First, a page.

Providing holistic, actionable security intelligence across the entire IT infrastructure is critical for the future of cybersecurity. Fortinet’s Matti Blecher offers his perspective here.
Can you give us a glimpse into the threat landscape from a threat intelligence point of view? What are customers facing today?
One of the biggest security challenges organizations face is being able to see enough of the network to identify today’s most advanced, multi-vector threats. Ideally, you need to be able to see across the distributed network, including cloud deployments and devices from multiple network and security vendors. You then need to correlate detected local activity with global threat intelligence and expected behaviors, and coordinate a response across the entire portfolio of installed security solutions. And because these tools don’t have a common management or orchestration console, most of this correlation has to be done by hand.
This becomes increasingly challenging as networks continue to expand beyond the perimeter and embrace increasing numbers of devices and applications. And as the network expands, the attack surface naturally expands with it. At the same time, new threats are targeting this distributed network architecture. Mobility, IoT, virtualization, big data, and the cloud aren’t only transforming businesses. They are being specifically targeted, which is a game changer for security as well. For example, it is estimated that by 2020 over 25% of attacks on enterprises will involve IoT.
What does this mean on a day-to-day basis for security professionals?
Unfortunately, enterprises continue to struggle with limited defensive resources, a growing security skills shortage, and the proliferation of security tools that operate in isolation. Security teams monitor an average of 14 separate security consoles to try and manage, assess, and secure the expanding array of devices and technologies on their networks. Many times, they have to compare log files, hand correlate data, and manually change policies between devices in order to address threats, which means that many threats go undetected, and response times are too slow for attacks that operate at machine speeds.
How do you handle the overwhelming volume of multiple threat data feeds?
First, you need to identify the explicit purpose of an individual threat feed, how it will be used, and how it will move the security program forward before deciding to subscribe to it. This action will help avoid the “All You Can Eat” problem, which typically results in threat data overload. The same principle used at a buffet is applicable here: eat only what you want or need, rather than every buffet menu item (threat data feed) even though it’s included.
Next, you need to define the feeds with the most value to the overall security health of your organization. This is different for each environment, and requires some operational knowledge for added context. For example, knowing you plan on running a marathon the following day while standing at the buffet line will likely cause you to load up on carbs rather than veggies. In this instance, carbs are more valuable to you than the veggies, but that’s not always the case.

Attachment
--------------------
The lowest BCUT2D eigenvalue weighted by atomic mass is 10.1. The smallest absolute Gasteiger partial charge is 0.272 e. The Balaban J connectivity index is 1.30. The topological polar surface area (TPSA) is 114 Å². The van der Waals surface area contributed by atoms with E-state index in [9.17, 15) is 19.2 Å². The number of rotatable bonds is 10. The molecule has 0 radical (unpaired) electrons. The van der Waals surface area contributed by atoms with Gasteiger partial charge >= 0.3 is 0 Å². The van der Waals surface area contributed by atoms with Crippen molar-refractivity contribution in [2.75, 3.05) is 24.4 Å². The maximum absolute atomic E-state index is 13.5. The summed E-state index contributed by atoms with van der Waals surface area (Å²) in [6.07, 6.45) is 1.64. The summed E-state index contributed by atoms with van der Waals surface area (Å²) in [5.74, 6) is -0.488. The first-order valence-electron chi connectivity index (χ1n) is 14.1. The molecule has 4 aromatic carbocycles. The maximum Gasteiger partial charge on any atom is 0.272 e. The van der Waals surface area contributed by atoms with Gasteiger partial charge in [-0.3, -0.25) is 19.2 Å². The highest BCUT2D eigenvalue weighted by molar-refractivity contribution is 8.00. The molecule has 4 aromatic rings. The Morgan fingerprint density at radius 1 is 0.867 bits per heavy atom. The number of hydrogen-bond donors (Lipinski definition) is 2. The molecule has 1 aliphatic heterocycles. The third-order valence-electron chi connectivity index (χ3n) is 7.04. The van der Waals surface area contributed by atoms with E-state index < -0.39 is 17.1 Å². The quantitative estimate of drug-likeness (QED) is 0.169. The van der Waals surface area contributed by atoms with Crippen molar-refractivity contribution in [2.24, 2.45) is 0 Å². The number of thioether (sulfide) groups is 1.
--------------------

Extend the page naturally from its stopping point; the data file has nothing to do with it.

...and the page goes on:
In the same way, not all threat feeds are created equal. Feeds that align to earlier phases of the Kill Chain (recon, weaponization, and delivery) are generally more valuable than those that inform later phases (e.g. action on objectives) for early detection.
The two most important points to remember with threat data feeds are:
- Start small – use open source feeds to test your preparedness for consuming threat data feeds, but be careful not to operationalize these as often times they are not validated or quality feeds.
- Utilize automation – employ automation scripts to help with integration into your SOC function. This will greatly reduce the manual effort typically required to extract meaningful insights from threat data feeds.
How do you handle conflicting threat intelligence? For example, when you receive a threat feed from one source or provider that lists a specific artifact (i.e. IP, domain, etc.) as malicious, and another source lists the same artifact as non-malicious. How do you handle that?
The best practice is to treat all artifacts as malicious until your internal team completes the validation and verification process. You should also automate the validation process to the extent possible, and defer to manual validation for artifacts with the most volume or greatest impact as they are discovered in the validation process. Next, assign resources to validate, or wait before integrating it into your SIEM or Threat Intelligence Platform (TIP). However, if you find the artifact is or has interacted with one of your critical assets, then block it, treat it as malicious, and take action regardless of the conflict. In the high-risk security world, it is usually better to be safe than sorry.
What solutions does Fortinet offer?
Fortinet’s Cyber Threat Assessment Program has been designed to look deep into a company’s network traffic – across the entire distributed environment – searching for indicators of compromise. It also provides organizations with a blueprint on how to reduce risk, while at the same time making their network more efficient. In addition, Fortinet earlier this year announced the Fortinet Security Fabric, which integrates the Fortinet security portfolio, as well as third-party solutions, into an integrated and open security architecture. The Fortinet Security Fabric allows security devices to share threat intelligence and coordinate responses anywhere across the distributed network, from IoT, across the network, and out to the Cloud.